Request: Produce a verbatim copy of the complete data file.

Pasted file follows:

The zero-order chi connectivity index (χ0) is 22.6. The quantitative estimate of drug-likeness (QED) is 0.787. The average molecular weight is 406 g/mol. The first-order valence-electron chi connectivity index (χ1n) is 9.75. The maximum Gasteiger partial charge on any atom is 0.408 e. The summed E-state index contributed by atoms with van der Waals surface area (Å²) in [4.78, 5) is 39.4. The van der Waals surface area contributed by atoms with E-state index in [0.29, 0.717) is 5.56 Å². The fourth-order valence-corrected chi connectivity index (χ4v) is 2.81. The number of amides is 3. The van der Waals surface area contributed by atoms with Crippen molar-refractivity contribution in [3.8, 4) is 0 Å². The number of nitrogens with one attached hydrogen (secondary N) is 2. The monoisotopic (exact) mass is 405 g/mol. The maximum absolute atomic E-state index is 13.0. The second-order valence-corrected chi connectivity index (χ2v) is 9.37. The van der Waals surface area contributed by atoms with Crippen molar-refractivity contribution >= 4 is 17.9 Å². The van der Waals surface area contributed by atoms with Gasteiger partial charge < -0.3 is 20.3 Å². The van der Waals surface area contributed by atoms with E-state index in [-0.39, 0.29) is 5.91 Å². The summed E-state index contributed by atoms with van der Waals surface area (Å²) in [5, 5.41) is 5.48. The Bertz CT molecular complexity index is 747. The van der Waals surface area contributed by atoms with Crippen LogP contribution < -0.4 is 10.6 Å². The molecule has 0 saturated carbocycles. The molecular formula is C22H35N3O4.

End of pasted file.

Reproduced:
The zero-order chi connectivity index (χ0) is 22.6. The quantitative estimate of drug-likeness (QED) is 0.787. The average molecular weight is 406 g/mol. The first-order valence-electron chi connectivity index (χ1n) is 9.75. The maximum Gasteiger partial charge on any atom is 0.408 e. The summed E-state index contributed by atoms with van der Waals surface area (Å²) in [4.78, 5) is 39.4. The van der Waals surface area contributed by atoms with E-state index in [0.29, 0.717) is 5.56 Å². The fourth-order valence-corrected chi connectivity index (χ4v) is 2.81. The number of amides is 3. The van der Waals surface area contributed by atoms with Crippen molar-refractivity contribution in [3.8, 4) is 0 Å². The number of nitrogens with one attached hydrogen (secondary N) is 2. The monoisotopic (exact) mass is 405 g/mol. The maximum absolute atomic E-state index is 13.0. The second-order valence-corrected chi connectivity index (χ2v) is 9.37. The van der Waals surface area contributed by atoms with Crippen molar-refractivity contribution >= 4 is 17.9 Å². The van der Waals surface area contributed by atoms with Gasteiger partial charge < -0.3 is 20.3 Å². The van der Waals surface area contributed by atoms with E-state index in [-0.39, 0.29) is 5.91 Å². The summed E-state index contributed by atoms with van der Waals surface area (Å²) in [5, 5.41) is 5.48. The Bertz CT molecular complexity index is 747. The van der Waals surface area contributed by atoms with Crippen LogP contribution < -0.4 is 10.6 Å². The molecule has 0 saturated carbocycles. The molecular formula is C22H35N3O4.